Brain Fog Is Brain Inflammation

One of the most common symptoms of Hashimoto’s is brain fog, that feeling like you are thinking through a haze, like you can’t quite focus or concentrate no matter how hard you try.

Brain fog is an indication of inflammation in your brain. Immune cells in the brain, called microglia are responsible for this.

The immune system in the brain is different than the immune system in the rest of the body. In the body it is much more complex, there are many different parts and they balance and regulate each other.

In your brain, the immune system is simpler. It’s like one of those people that has only 2 speeds, sleeping or balls to the wall.

Microglial cells have an extremely hair trigger. And they are capable of inflicting major damage. (Think chihuahua with an automatic rifle.) Frighten them or make them mad and there’s carnage, everywhere.

Brain Inflammation Leads to Brain Degeneration

These cells are responsible for causing Alzheimer’s, Parkinson’s, cardiovascular disease and more.

These cells also respond quickly to pathogens and injury, accumulate in regions of degeneration and produce a wide variety of pro-inflammatory molecules. That’s right, they cause inflammation.

Thyroid hormone has a major influence on them. It can help keep them calm and modulate them. This is why some people with Hashimoto’s notice that their brain fog really improves once they are given thyroid hormone.

For many others, this doesn’t help at all. If this is the case, there is something else driving the inflammation and the immune attack. (More on this in a moment.)

Fatigue Is Often Brain Based

Another common symptom for people with Hashimoto’s is fatigue and in many cases this is being caused by the same brain inflammation.

When these people perform activities that require mental activity, such as reading, studying or driving for long periods of time, they get tired.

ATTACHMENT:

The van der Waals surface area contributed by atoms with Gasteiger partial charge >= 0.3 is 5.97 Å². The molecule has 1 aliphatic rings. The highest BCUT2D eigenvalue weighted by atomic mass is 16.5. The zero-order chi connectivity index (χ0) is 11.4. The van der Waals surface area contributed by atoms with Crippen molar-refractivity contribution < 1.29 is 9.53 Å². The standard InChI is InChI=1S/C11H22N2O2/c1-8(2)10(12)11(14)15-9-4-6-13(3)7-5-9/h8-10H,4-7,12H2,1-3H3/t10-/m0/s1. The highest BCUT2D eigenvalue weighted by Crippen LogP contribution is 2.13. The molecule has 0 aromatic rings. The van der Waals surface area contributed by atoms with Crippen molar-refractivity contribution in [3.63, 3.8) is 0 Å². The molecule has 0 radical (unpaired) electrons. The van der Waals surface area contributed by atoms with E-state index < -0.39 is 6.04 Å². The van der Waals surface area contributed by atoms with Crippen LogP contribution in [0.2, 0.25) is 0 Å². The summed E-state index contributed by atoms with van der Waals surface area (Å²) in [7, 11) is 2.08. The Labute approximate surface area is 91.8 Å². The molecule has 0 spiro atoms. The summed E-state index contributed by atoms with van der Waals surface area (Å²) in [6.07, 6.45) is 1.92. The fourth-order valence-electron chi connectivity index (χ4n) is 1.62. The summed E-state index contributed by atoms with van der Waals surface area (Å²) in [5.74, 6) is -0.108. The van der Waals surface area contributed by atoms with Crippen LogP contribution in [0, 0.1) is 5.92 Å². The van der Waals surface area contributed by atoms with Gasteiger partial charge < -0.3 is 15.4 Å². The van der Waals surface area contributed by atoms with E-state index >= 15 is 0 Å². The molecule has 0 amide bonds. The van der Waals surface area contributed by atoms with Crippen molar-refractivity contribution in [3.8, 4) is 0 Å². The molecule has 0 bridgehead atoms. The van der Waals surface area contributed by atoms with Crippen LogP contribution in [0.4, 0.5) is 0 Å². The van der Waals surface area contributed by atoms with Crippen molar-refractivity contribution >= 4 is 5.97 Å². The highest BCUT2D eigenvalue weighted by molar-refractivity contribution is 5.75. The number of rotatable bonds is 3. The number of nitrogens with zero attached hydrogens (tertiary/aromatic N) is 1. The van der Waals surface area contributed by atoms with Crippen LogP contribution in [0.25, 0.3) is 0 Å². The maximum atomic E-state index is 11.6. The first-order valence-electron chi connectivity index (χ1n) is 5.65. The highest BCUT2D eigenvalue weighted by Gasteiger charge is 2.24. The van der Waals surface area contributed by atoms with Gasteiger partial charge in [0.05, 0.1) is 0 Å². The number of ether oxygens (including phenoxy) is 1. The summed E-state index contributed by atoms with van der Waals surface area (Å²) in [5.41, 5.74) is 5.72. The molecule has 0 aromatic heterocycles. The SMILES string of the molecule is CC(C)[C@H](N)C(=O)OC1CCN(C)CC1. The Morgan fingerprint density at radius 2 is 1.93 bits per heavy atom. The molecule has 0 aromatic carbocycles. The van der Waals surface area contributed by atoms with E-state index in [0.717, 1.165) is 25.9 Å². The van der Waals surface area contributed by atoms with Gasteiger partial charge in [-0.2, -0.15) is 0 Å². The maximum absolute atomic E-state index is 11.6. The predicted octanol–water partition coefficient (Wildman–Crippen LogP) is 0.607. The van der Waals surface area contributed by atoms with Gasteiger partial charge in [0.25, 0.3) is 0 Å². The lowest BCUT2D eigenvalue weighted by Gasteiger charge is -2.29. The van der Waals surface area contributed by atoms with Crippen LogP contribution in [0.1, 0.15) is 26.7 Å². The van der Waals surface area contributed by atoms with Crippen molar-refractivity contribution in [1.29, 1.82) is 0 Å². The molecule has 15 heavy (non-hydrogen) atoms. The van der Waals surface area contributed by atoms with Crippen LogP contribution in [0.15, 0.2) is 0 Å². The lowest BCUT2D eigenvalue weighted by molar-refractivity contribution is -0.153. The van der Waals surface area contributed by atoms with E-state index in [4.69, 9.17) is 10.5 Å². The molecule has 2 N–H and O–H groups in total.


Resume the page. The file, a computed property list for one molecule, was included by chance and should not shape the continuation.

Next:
Even after they start taking thyroid hormones, they may continue to have these symptoms.

Their brain has less endurance so they get tired when they use their brain for extended periods of time.

If you have fatigue when you read or study, drive or have long conversations, this is brain-based fatigue.  You cannot get brain endurance back unless you support your brain.  At this point it is not simply a thyroid hormone problem anymore.

Other Factors Lead to Brain Degeneration

The thing to realize is that this inflammation and subsequent fatigue may also be caused by an autoimmune response and that things that trigger your immune system may be triggering your brain inflammation and degeneration.

Let’s take a look at a couple of the usual suspects. One is gluten, the other is leaky gut. Together they add up to leaky brain and brain inflammation.

Leaky Gut Can Also Mean Leaky Brain

A protein found in connection with gluten consumption called zonulin is linked to leaky gut ( intestinal permeability) —the very thing that commonly leads to antibody reactions to foods which leads to sensitivities, allergies and even (eventually) things like Hashimoto’s.